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16 Jan

The different types of lenders


Posted by: Aneta Zimnicki

Many consumers think that mortgages can only be obtained by walking into a ‘bricks and mortar’ retail bank. But the mortgage lending world goes far beyond that. There are so many mortgage options and lenders available, working with a mortgage broker specializing in your specific needs is your best approach, as a broker has access to these channels.

In general, there are 3 types of lenders, ‘A’ lenders, ‘B’ lenders and private money. These categories are referred to a variety of other different terminologies, and some lenders have multiple product umbrellas that cater to ‘A’ stream and ‘B’ stream.

‘A’ lenders are the most conventional and popular. These lenders cater to clients who have decent credit, decent income and debt ratios and where the subject property is not inferior in quality, type or location (based on the lender’s policies). The mortgage rates from the ‘A’ lenders will be the most competitive and appealing, as the risk for the lender is much less than the cases presented to the ‘B’ or private lenders. ‘A’ lenders typically have the strictest policies, however, the majority of mortgages fall into these categories.

Also to note here is that ‘A’ lenders (also applies to ‘B’ and private lenders) can be a bank or a ‘non-bank’. A ‘non-bank’ lender usually doesn’t take deposits from the public therefore is accessible only through the mortgage broker channel. There are a lot of myths and unfounded fears surrounding non-bank lenders, maybe much of it has to do with the US financial crisis. However, it is very important to note here, financing is a highly monitored industry in Canada, therefore you should feel comfortable dealing with a non-bank lender. Many non-bank lenders are very big, with billions of dollars of assets on their books. They also have policies based on regulations and beyond that, also create their own policies to mitigate risk and ensure they stay in business. A non-bank lender often is a ‘mono-line’ lender which means all they do is mortgages, you will benefit from this specialization and you won’t get cross-solicitation of other loan products like you may with the banks. A non-bank lender usually does not spend the huge amounts of money the banks do on advertising, and also does not invest in bricks and mortar for their own retail space, so you can very well see great rates and service as a result of those savings.

‘B’ lenders are much more flexible on the applicants’ qualifications, and possibly on the subject property (they might be more accepting of different types of property). ‘B’ lenders may be more open to bruised credit, past bankruptcies or consumer proposals, income type, for example business for self or stated income, people with large rental portfolios, equity lending and higher debt ratios. Secondary financing can be found in the ‘B’ lending space. In general, when qualifying, ‘B’ lenders look less at the applicant and more at the subject property, assessing it for collateral, in case the client defaults. If the property is inferior, needs work, is in a poor location or deemed ‘not marketable’ in its current state, the lender may decline the application. ‘B’ lenders do have policies, in addition the underwriters for these lenders may spend more time reviewing on a case by case basis. Qualifying for ‘B’ lender involves more time and effort, therefore you may see fees associated with this type of financing. The interest rates from ‘B’ lenders are typically higher than ‘A’ lenders, due to the fact that the lender is taking on more risk with the applicant. Usually the term length for a “B’ loan is shorter than’ A’ lender loan, for example 1 or 2 years, enough time to remedy your issue and position yourself to qualify for an ‘A’ lender.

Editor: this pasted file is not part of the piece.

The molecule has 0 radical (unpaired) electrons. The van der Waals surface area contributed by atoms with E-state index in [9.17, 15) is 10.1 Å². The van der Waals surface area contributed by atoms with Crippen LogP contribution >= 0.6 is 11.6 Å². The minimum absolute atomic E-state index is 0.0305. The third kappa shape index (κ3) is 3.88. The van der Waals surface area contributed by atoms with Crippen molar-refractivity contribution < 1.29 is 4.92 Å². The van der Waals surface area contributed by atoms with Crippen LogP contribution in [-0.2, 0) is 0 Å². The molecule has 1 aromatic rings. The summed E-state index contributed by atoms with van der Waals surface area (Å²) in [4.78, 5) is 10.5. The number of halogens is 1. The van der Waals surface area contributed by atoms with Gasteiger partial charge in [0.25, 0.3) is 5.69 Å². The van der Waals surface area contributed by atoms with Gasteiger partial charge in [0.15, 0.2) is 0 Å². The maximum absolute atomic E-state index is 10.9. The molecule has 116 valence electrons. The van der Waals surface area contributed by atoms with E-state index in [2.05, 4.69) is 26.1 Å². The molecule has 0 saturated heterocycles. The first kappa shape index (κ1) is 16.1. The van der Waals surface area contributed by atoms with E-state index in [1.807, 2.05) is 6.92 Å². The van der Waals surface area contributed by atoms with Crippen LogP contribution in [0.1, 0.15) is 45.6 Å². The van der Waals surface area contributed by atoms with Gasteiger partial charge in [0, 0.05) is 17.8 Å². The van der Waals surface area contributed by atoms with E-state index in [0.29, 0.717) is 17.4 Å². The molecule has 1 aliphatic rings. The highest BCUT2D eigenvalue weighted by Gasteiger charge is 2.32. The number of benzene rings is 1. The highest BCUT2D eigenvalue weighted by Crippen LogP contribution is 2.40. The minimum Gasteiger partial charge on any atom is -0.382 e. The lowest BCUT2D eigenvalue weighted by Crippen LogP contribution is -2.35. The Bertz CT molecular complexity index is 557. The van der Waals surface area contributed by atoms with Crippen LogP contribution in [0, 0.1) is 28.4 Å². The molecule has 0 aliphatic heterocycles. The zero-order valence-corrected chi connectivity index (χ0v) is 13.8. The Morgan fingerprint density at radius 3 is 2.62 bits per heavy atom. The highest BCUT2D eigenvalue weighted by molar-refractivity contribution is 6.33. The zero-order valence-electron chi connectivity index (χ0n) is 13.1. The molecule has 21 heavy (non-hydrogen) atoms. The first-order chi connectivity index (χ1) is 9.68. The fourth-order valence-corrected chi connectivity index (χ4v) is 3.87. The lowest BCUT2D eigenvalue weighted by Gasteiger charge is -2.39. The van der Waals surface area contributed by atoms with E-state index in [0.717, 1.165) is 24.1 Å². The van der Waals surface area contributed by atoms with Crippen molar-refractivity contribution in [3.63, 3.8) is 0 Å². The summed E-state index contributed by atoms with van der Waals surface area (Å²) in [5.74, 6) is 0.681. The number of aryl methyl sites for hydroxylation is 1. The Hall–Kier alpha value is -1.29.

‘Subprime’ mortgages in the US would be consider ‘B’ loans for the most part, these applicants were high risk, however, the story with these lenders is entirely different from that of Canada, the policies were absolutely ridiculous, too much weight was put on the property future value and applicants’ qualifications (or lack thereof) were completely ignored. The lender policies created (or lack thereof) were not sustainable, realistic and not in the best interest of the customer or lending company.

Lastly there is private lending, one may find themselves in this space when plan ‘A’ or ‘B’ don’t fit. There is also bad stigma associated with this category, the stereotype is people being taken advantage of by fly by night companies. On the contrary, if dealing with a reputable broker, this avenue could be the solution to your financing problems. Private lending is essentially private individuals or group of individuals interested in making a return on their investment. Because it is private, the policies for lending is up to the individual or group that is lending. The policies are much more flexible than ‘A’ or ‘B’ lenders, and the processing of the loan may also be quicker, depending on the lender. This could be a good fit for inferior properties about to undergo renovation projects, short term real estate investment strategies or short term remedy before getting on the path towards ‘A’ or ‘B’ lender. Interest rates are significantly higher, due to the risk and complexity of the deal, however term lengths are very flexible, often quoted in months and interest only payments. Fees should be expected if dealing with private lending. Many real estate investors use private money as part of their strategy, the cost of the loan is factored into the project, the benefit is that the project can happen, otherwise with no flexible financing there would be no deal.